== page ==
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Picking Herbs


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  • Picking Herbs

    Hello all !!
    I'm pretty new to gardening but have a passion for using fresh herbs in my cooking, so last year I planted a small herb garden(I've not been too ambitious ). I would like to know if there is a certain way you should pick the different herbs so as to keep them luxuriant and bushy? Some of my plants look a bit thin and skeletal.
    Also, I would like to plant herbs in a strawberry planter but I know that some herbs need different environments to others.
    Any advice will be very welcome(and much needed!!)
    Never Give Up !!!

  • #2
    Hi there Kernowbillie
    Welcome to the vine. I'm guessing that you've got thyme, rosemary and other bushy type herbs in your new plot. These can have a tendency to become woody and 'leggy'. You will find another discussion here somewhere about thyme in particular - the lower-growing varieties tend to be a bit bushier (but much smaller to look at. (Still tasty in cooking though).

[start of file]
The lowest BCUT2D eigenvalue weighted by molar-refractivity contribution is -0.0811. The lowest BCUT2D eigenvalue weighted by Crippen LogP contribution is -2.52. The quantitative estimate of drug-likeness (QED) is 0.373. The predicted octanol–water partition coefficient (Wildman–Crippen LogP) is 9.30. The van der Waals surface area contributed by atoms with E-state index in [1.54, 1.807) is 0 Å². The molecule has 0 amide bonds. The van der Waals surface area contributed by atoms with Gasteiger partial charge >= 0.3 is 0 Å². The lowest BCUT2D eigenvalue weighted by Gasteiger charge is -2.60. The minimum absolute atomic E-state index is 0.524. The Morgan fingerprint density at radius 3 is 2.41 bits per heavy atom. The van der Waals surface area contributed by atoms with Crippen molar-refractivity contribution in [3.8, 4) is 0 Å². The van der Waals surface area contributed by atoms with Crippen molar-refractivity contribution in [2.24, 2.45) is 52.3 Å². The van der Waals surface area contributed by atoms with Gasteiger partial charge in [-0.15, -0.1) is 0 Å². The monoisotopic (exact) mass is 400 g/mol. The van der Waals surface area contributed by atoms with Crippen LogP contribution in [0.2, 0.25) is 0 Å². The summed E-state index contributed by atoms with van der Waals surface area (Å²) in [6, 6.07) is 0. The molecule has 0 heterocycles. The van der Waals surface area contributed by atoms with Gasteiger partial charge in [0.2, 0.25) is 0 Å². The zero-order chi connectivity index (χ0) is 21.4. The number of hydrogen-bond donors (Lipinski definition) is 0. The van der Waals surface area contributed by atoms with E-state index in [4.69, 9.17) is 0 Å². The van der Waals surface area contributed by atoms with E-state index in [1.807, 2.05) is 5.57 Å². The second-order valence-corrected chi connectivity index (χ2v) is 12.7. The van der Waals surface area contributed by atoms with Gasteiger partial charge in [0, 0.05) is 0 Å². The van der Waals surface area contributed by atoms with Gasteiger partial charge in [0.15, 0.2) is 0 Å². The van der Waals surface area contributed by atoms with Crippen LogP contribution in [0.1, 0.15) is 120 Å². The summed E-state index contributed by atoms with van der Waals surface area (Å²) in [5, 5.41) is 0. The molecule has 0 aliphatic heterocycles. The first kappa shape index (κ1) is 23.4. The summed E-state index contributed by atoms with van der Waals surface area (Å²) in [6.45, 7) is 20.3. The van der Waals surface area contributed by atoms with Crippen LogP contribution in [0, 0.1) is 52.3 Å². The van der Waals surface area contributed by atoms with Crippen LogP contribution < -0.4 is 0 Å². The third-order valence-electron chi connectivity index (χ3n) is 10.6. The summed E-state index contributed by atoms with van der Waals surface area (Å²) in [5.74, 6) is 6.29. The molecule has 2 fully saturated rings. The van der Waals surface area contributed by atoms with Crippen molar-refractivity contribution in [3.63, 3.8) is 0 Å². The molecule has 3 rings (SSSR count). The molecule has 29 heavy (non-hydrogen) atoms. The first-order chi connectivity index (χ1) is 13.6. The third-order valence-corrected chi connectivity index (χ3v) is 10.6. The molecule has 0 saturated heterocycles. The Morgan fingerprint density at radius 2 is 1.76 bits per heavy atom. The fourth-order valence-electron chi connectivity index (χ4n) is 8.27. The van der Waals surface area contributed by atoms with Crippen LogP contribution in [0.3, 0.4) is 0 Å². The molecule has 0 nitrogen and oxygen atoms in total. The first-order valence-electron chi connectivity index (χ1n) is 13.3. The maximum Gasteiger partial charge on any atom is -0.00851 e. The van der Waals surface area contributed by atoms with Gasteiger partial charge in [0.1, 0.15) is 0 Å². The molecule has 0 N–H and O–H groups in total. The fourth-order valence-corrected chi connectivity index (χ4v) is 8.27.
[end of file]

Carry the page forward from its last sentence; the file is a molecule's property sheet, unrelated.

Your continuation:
Rosemary, lavender and the 'bushy' types can be clipped on green growth, and will make cuttings from them, but beware breaking off woodier stems as they can die off.
    Most herbs will grow happily together, but most like good drainage I think, especially the mediterranean types, like basil and tarragon. Chives are happy in pots, so are mints, but they die off in winter.
    The other grapes will be along later and you will get more advice from them. Hope you enjoy it here. See you around.
    Last edited by madderbat; 13-02-2007, 06:00 PM. Reason: typo!


    • #3
      Would agree wtih what MB says above. Grow most of my herbs in tubs, some singly and some in groups. No real problems expect that I always ruin the look of them by eating them all!

      Some of us live in the past, always talking about back then. Some of us live in the future, always planning what we are going to do. And, then there are those, who neither look behind or ahead, but just enjoy the moment of right now.

      Which one are you and is it how you want to be?


      • #4
        The best way to prune herbs is to keep picking them for use in the kitchen - little and often. However when the weather warms up you can give your perennials (rosemary, lavender, sage, and thyme) a good haircut! Don't cut too far back into old wood though as they don't really like it. Having said that, I had a huge rosemary bush at my last house and I cut it back hard and it still re-sprouted.


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